Funding required to implement Invention Education varies according to setting (e.g. in school, afterschool, museum etc.), dosage, model (e.g. course, competition), materials used, and number of students involved. For more information on the different types and levels of funding, please contact info@inventioneducation.org.

The Invention Education Framework

What is the Invention Education Framework?

The Invention Education framework is a comprehensive set of principles for Invention Education that can support its growth within formal and informal learning environments from K-12 through higher education. It is organized around six tenets by which gold-standard programs, activities and curricula will be articulated, understood and evaluated. The six tenets are: 1) Context, 2) Empathy, 3) Problem Solving, 4) Continuous Learning, 5) Iteration, 6) Sustainable Innovation.

Who developed the Framework?

More than 100 community stakeholders, including in- and out-of-school time educators, business leaders, education researchers, nonprofits, policy makers, inventors and representatives of the philanthropic community, contributed to the development of the document.

Why was the Framework created?

The Framework was created to help ensure the quality and integrity of the Invention Education field. It defines the characteristics and principles of best-in-class Invention Education activities and curricula. It also provides a research agenda to inform practices and policies.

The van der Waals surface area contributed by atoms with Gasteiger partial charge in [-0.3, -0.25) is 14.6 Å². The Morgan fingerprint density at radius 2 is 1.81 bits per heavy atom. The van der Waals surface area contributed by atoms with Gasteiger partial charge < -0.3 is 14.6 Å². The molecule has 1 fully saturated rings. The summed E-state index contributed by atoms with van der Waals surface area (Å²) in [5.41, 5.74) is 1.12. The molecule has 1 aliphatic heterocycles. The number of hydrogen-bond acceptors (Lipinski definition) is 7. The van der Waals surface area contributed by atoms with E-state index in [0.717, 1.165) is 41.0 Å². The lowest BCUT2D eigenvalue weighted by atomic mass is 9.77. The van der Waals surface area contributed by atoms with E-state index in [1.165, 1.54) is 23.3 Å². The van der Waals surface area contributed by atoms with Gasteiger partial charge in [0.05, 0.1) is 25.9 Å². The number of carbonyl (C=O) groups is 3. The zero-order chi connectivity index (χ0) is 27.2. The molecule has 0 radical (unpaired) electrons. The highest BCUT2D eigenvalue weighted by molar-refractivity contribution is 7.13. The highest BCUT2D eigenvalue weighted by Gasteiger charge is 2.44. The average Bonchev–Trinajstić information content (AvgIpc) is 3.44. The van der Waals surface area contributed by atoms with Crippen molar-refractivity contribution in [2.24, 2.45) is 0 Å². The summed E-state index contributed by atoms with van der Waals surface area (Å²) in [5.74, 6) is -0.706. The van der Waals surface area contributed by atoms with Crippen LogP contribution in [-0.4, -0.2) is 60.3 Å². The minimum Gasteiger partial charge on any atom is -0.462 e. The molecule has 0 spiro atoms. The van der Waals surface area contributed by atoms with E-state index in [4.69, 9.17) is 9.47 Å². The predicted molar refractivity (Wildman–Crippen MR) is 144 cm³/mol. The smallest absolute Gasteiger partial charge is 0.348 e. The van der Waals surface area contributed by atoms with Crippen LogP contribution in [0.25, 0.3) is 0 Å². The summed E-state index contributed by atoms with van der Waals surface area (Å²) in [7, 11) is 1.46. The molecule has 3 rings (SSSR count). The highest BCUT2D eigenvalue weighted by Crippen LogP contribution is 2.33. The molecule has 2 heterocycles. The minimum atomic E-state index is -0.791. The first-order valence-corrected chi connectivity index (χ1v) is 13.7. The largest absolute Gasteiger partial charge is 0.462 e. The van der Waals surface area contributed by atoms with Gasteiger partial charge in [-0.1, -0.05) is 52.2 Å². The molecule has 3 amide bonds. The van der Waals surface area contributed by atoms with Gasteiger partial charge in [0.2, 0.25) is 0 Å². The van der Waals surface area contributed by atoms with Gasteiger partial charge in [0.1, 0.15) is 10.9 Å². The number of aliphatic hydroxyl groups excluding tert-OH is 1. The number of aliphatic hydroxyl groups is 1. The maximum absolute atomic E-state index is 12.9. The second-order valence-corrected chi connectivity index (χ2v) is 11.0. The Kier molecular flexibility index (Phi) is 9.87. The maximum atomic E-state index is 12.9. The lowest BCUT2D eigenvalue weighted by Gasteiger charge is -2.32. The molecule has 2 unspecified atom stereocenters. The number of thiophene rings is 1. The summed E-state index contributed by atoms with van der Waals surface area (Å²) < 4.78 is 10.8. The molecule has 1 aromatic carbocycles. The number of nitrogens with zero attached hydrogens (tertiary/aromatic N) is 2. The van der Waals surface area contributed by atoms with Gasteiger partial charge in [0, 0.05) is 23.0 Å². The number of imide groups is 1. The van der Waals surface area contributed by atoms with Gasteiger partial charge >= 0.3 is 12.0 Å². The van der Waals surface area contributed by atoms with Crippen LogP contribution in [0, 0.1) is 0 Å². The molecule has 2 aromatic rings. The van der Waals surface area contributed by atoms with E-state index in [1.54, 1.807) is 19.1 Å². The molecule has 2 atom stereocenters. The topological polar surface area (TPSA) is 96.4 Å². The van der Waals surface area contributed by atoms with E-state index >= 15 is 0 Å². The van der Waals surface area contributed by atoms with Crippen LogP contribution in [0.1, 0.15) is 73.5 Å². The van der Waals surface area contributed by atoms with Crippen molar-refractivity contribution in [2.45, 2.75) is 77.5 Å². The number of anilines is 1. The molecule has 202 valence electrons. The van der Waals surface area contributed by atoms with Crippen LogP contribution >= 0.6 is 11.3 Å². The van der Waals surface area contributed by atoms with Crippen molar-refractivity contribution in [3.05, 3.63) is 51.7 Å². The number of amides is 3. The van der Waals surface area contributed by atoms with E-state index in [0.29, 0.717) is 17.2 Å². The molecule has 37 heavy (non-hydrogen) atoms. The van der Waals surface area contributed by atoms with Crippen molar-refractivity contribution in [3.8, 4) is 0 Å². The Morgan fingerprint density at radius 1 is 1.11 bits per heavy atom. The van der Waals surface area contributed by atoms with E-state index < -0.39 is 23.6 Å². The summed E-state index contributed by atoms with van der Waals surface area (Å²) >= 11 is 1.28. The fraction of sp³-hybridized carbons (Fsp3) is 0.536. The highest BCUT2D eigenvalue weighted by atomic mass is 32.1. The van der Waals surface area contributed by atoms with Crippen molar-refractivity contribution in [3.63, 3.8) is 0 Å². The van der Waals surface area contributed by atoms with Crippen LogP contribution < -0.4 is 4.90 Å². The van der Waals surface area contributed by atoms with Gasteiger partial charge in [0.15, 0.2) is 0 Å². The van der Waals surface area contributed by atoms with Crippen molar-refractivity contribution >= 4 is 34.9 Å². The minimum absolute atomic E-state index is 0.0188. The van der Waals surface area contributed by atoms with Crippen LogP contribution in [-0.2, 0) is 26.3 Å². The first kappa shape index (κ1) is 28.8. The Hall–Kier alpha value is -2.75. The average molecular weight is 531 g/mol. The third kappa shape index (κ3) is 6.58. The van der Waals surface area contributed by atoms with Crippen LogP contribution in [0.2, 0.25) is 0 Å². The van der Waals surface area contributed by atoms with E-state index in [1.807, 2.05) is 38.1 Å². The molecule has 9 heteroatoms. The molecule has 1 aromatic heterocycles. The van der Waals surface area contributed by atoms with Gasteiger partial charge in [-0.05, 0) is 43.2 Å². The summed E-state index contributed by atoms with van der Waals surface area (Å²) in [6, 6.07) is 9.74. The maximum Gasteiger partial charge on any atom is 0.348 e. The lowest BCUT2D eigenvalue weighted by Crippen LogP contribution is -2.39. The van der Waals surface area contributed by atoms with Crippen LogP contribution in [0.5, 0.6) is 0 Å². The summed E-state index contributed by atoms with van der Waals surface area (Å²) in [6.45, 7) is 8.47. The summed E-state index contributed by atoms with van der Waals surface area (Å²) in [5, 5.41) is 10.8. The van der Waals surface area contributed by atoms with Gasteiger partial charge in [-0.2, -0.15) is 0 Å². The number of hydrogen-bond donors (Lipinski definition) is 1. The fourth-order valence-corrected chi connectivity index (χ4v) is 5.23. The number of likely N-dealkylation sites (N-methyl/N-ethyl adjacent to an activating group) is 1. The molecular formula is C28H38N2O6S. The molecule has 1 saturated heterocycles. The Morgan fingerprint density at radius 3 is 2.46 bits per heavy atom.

Who is the Framework intended for?

The Framework is intended for teachers, administrators, funders, policy makers, and anyone interested in understanding or communicating the principles and characteristics of best-in-class K-12 Invention Education in both formal and informal settings.

How do I use the Framework?

You can use the Framework to help communicate the key values and principles of implementation of Invention Education to important stakeholder groups.

InventEd

What is InventEd?

InventEd is an initiative to formalize and grow the Invention Education field and to increase access to all students.

Who is leading the InventEd initiative?

InventEd was launched by The Lemelson Foundation in collaboration with a diverse set of partners committed to advancing Invention Education, including The Lemelson Foundation, The Henry Ford, PBS News Hour, Lemelson-MIT, Science for Society and the Public, Design Squad Global, The United States Patent and Trademark Office and National Invention Convention and Entrepreneurship Exposition.

What is the purpose of the InventEd Initiative?

    • To develop and disseminate tools and resources that promote consistency and rigor in the field

    • To support, grow and convene The InventEd Network

    • To help build a research agenda to inform practices and policies

The InventEd Network

What is the InventEd Network?

The InventEd Network is a diverse group of leaders from education, government, policy, industry and more, collaborating to bring Invention Education to more students.

What are the benefits and responsibilities of joining the InventEd Network?

Over the coming weeks and months, InventEd will share more about this community and the benefits and responsibilities of engagement. First and foremost, The Network’s goal is just that – to make it easy for those who care about the future of Invention Education to find and connect with others in the field, to share resources, events and best practices for Invention Education implementation.